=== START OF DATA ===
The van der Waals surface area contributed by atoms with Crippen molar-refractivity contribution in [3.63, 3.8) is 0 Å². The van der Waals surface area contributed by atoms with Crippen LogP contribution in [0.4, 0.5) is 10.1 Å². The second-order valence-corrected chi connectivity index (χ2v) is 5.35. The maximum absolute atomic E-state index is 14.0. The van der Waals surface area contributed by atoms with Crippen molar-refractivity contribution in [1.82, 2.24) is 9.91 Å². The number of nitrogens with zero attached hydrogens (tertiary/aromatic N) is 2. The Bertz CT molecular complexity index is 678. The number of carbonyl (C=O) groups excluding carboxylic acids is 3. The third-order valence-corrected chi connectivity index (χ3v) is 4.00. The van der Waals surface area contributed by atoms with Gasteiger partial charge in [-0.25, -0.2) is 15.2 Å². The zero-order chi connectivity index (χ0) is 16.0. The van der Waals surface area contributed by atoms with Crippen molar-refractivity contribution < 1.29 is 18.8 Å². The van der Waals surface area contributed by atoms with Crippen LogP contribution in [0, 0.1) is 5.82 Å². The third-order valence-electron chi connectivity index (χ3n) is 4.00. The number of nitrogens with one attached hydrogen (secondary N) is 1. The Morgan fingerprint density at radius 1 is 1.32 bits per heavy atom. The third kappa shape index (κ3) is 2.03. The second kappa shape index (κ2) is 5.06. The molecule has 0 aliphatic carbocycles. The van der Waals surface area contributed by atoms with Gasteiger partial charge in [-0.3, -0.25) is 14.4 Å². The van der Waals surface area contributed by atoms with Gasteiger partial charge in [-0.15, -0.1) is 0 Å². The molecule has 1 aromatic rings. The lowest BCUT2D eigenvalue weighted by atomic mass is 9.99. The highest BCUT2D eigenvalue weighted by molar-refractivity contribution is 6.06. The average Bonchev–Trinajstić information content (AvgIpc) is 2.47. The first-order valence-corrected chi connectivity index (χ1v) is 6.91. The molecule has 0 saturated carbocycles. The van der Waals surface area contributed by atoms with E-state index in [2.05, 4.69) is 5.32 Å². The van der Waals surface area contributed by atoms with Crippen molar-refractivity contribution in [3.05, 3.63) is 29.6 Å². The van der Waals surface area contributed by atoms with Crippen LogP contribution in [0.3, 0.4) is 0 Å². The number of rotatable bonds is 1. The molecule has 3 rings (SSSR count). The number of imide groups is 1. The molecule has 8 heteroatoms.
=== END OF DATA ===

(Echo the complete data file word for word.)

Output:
The van der Waals surface area contributed by atoms with Crippen molar-refractivity contribution in [3.63, 3.8) is 0 Å². The van der Waals surface area contributed by atoms with Crippen LogP contribution in [0.4, 0.5) is 10.1 Å². The second-order valence-corrected chi connectivity index (χ2v) is 5.35. The maximum absolute atomic E-state index is 14.0. The van der Waals surface area contributed by atoms with Crippen molar-refractivity contribution in [1.82, 2.24) is 9.91 Å². The number of nitrogens with zero attached hydrogens (tertiary/aromatic N) is 2. The Bertz CT molecular complexity index is 678. The number of carbonyl (C=O) groups excluding carboxylic acids is 3. The third-order valence-corrected chi connectivity index (χ3v) is 4.00. The van der Waals surface area contributed by atoms with Gasteiger partial charge in [-0.25, -0.2) is 15.2 Å². The zero-order chi connectivity index (χ0) is 16.0. The van der Waals surface area contributed by atoms with Crippen molar-refractivity contribution < 1.29 is 18.8 Å². The van der Waals surface area contributed by atoms with Crippen LogP contribution in [0, 0.1) is 5.82 Å². The third-order valence-electron chi connectivity index (χ3n) is 4.00. The number of nitrogens with one attached hydrogen (secondary N) is 1. The Morgan fingerprint density at radius 1 is 1.32 bits per heavy atom. The third kappa shape index (κ3) is 2.03. The second kappa shape index (κ2) is 5.06. The molecule has 0 aliphatic carbocycles. The van der Waals surface area contributed by atoms with Gasteiger partial charge in [-0.3, -0.25) is 14.4 Å². The van der Waals surface area contributed by atoms with Gasteiger partial charge in [-0.15, -0.1) is 0 Å². The molecule has 1 aromatic rings. The lowest BCUT2D eigenvalue weighted by atomic mass is 9.99. The highest BCUT2D eigenvalue weighted by molar-refractivity contribution is 6.06. The average Bonchev–Trinajstić information content (AvgIpc) is 2.47. The first-order valence-corrected chi connectivity index (χ1v) is 6.91. The molecule has 0 saturated carbocycles. The van der Waals surface area contributed by atoms with E-state index in [2.05, 4.69) is 5.32 Å². The van der Waals surface area contributed by atoms with Crippen molar-refractivity contribution in [3.05, 3.63) is 29.6 Å². The van der Waals surface area contributed by atoms with Crippen LogP contribution in [0.3, 0.4) is 0 Å². The number of rotatable bonds is 1. The molecule has 3 rings (SSSR count). The number of imide groups is 1. The molecule has 8 heteroatoms.